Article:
Of all the dishes, the acorn squash was my favorite, so that’s the recipe I’ll share.  The trout was delicious too, but you probably don’t need a recipe- all it entails is pan-frying the trout and drizzling the chutney on top.  The chutney recipe Monica gives (mint, cilantro, green chile, red onion, lemon juice) is a little astringent for my taste, probably because I’m used to a similar restaurant chutney that has coconut milk in it.  However, in keeping with her liberal philosophy on following “rules”, she does say in the instructions that this chutney can be varied however you like, with the addition of yogurt or other ingredients.

In addition to some great recipes (any book with a cocktail chapter is copacetic as far as I’m concerned), Monica is a talented writer. Regardless of how many recipes you try, the interludes between chapters, where she shares personal stories and experiences, make the book worth reading cover-to-cover.  If you’re seeking uncomplicated ways to jazz up your cooking and a good read to boot, look no further than Modern Spice for inspiration.

Acorn Squash with 5 Spices (from Modern Spice by Monica Bhide, with my cooking notes)
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3 ½ cups acorn squash, peeled and diced in ¼-inch dice (see notes)
¼ cup neutral vegetable oil or ghee (see notes)
½ tsp cumin seeds
1 ½ tsp paanch phoron
pinch of asafetida (see notes)
2 large or 4-6 small shallots, diced
1 green serrano chile, minced
1 dried whole red bird’s eye chile
¼ tsp salt to start
½ tsp ground turmeric
½ cup water
warm honey (optional)

Notes: Monica indicates that a “medium” squash will give the necessary 3 ½ cups.  Looks are deceiving- I used a squash that looked small to me and it yielded 4 ½ cups! Try to select a squash whose grooves are not too deep for easier peeling.  For the spices, I found paanch phoron at World Market; I’m not sure where else you could find it unless you have access to Indian markets (except, of course, online).  I have not yet been able to locate any asafetida.  It is described as having an oniony/ garlicky aroma, so perhaps a clove of garlic smashed, fried in the oil and then removed could be substituted.  Last but not least, Monica calls for vegetable oil, but I chose to substitute ghee for a slightly richer flavor- I don’t think she would mind.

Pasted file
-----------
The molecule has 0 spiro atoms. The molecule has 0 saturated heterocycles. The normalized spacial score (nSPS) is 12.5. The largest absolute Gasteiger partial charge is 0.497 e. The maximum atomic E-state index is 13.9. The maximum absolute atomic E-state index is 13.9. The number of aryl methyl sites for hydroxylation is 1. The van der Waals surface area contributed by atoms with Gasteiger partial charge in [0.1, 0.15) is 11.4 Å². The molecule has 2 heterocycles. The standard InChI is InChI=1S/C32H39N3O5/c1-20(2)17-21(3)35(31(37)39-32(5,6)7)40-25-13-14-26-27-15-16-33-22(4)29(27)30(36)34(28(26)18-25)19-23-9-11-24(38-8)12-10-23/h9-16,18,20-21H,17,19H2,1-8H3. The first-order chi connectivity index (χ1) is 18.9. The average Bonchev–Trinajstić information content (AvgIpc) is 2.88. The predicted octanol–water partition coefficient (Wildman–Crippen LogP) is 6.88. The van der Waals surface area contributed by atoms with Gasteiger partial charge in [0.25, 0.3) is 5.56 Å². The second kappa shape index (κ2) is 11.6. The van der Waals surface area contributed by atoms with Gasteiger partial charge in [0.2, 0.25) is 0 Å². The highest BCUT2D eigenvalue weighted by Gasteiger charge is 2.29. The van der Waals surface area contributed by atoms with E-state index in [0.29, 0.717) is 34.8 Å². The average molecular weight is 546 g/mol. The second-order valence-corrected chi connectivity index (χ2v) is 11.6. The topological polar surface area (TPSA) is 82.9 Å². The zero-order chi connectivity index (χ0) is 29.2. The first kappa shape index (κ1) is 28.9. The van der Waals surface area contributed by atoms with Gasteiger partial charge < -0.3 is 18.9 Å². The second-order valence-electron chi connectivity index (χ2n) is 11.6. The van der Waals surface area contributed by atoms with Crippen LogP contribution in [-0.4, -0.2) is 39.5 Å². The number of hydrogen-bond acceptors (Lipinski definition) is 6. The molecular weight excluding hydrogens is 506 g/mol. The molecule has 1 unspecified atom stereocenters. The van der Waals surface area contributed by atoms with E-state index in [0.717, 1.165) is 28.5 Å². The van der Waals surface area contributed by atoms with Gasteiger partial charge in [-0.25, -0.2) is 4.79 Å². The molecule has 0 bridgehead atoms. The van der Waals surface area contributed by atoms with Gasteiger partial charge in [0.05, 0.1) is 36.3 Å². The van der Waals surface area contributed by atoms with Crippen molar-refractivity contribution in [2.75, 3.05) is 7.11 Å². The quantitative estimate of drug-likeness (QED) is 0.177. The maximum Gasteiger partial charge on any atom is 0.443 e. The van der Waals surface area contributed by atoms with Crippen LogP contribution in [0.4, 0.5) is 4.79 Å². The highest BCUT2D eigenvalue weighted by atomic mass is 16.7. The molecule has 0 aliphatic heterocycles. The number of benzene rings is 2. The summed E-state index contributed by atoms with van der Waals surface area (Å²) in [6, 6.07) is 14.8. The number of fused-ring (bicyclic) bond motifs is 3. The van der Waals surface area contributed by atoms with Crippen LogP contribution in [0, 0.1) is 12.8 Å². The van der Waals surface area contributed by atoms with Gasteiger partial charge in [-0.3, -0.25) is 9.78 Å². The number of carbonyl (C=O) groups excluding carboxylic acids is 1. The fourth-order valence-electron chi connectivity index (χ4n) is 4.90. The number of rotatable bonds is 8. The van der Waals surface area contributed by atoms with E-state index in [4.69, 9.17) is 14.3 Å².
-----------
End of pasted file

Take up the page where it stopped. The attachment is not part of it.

Directions: Peel and dice your squash, discarding the “guts”.  The skin of an acorn squash is not thick and can be removed with a vegetable peeler.

Warm the oil or ghee in a large lidded skillet over medium heat.  When hot, add the cumin seeds, paanch phoron, asafetida, and shallots.  Cook for about 2 minutes, until the shallots begin to  color.

Add the green chile, red chile (I crumbled mine for extra heat), and squash, mixing well.  Add the salt and turmeric and stir.  Raise the heat to medium high and cook for about 5 minutes, until the squash begins to brown.  (My squash never did brown- maybe I needed more heat?)

Add water and bring to a boil.  Cover and cook over low heat until the squash is totally soft and the water has almost dried up, about 20 minutes (mine was soft in less time; you may want to check it after 10-15 min so as not to overcook).

Serve hot, drizzled with warm honey if desired.  I kind of forgot about the honey, but I want to try it next time, as I love sweet and spicy flavors together.  Monica recommends about 2 teaspoons for the entire dish, so if you’re adding the honey per portion, do it sparingly.

molly stevens’ best braised cabbage